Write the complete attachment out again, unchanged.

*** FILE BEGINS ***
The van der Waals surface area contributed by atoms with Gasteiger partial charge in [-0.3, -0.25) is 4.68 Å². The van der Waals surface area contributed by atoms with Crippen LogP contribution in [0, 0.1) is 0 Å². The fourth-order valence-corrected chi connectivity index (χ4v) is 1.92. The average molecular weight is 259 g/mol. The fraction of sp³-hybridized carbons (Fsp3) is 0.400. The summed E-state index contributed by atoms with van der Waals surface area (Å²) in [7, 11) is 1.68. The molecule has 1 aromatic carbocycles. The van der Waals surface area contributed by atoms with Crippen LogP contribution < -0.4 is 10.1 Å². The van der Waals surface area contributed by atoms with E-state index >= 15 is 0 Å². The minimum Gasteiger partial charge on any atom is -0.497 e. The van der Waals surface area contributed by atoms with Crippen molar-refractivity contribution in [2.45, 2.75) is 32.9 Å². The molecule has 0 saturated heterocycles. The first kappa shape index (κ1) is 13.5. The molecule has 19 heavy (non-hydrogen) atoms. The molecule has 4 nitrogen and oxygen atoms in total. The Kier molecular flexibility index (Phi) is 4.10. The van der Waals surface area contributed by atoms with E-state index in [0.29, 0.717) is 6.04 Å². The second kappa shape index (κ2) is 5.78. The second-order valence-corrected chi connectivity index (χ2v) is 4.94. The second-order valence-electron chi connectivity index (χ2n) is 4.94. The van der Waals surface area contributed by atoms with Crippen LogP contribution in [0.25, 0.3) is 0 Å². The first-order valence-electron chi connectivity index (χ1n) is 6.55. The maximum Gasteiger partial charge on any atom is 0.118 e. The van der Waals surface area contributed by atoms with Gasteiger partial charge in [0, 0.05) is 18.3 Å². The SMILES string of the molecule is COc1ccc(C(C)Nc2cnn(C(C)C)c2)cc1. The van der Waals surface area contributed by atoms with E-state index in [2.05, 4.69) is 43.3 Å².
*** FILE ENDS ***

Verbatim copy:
The van der Waals surface area contributed by atoms with Gasteiger partial charge in [-0.3, -0.25) is 4.68 Å². The van der Waals surface area contributed by atoms with Crippen LogP contribution in [0, 0.1) is 0 Å². The fourth-order valence-corrected chi connectivity index (χ4v) is 1.92. The average molecular weight is 259 g/mol. The fraction of sp³-hybridized carbons (Fsp3) is 0.400. The summed E-state index contributed by atoms with van der Waals surface area (Å²) in [7, 11) is 1.68. The molecule has 1 aromatic carbocycles. The van der Waals surface area contributed by atoms with Crippen LogP contribution < -0.4 is 10.1 Å². The van der Waals surface area contributed by atoms with E-state index >= 15 is 0 Å². The minimum Gasteiger partial charge on any atom is -0.497 e. The van der Waals surface area contributed by atoms with Crippen molar-refractivity contribution in [2.45, 2.75) is 32.9 Å². The molecule has 0 saturated heterocycles. The first kappa shape index (κ1) is 13.5. The molecule has 19 heavy (non-hydrogen) atoms. The molecule has 4 nitrogen and oxygen atoms in total. The Kier molecular flexibility index (Phi) is 4.10. The van der Waals surface area contributed by atoms with E-state index in [0.29, 0.717) is 6.04 Å². The second kappa shape index (κ2) is 5.78. The second-order valence-corrected chi connectivity index (χ2v) is 4.94. The second-order valence-electron chi connectivity index (χ2n) is 4.94. The van der Waals surface area contributed by atoms with Crippen LogP contribution in [0.25, 0.3) is 0 Å². The first-order valence-electron chi connectivity index (χ1n) is 6.55. The maximum Gasteiger partial charge on any atom is 0.118 e. The van der Waals surface area contributed by atoms with Gasteiger partial charge in [0, 0.05) is 18.3 Å². The SMILES string of the molecule is COc1ccc(C(C)Nc2cnn(C(C)C)c2)cc1. The van der Waals surface area contributed by atoms with E-state index in [2.05, 4.69) is 43.3 Å².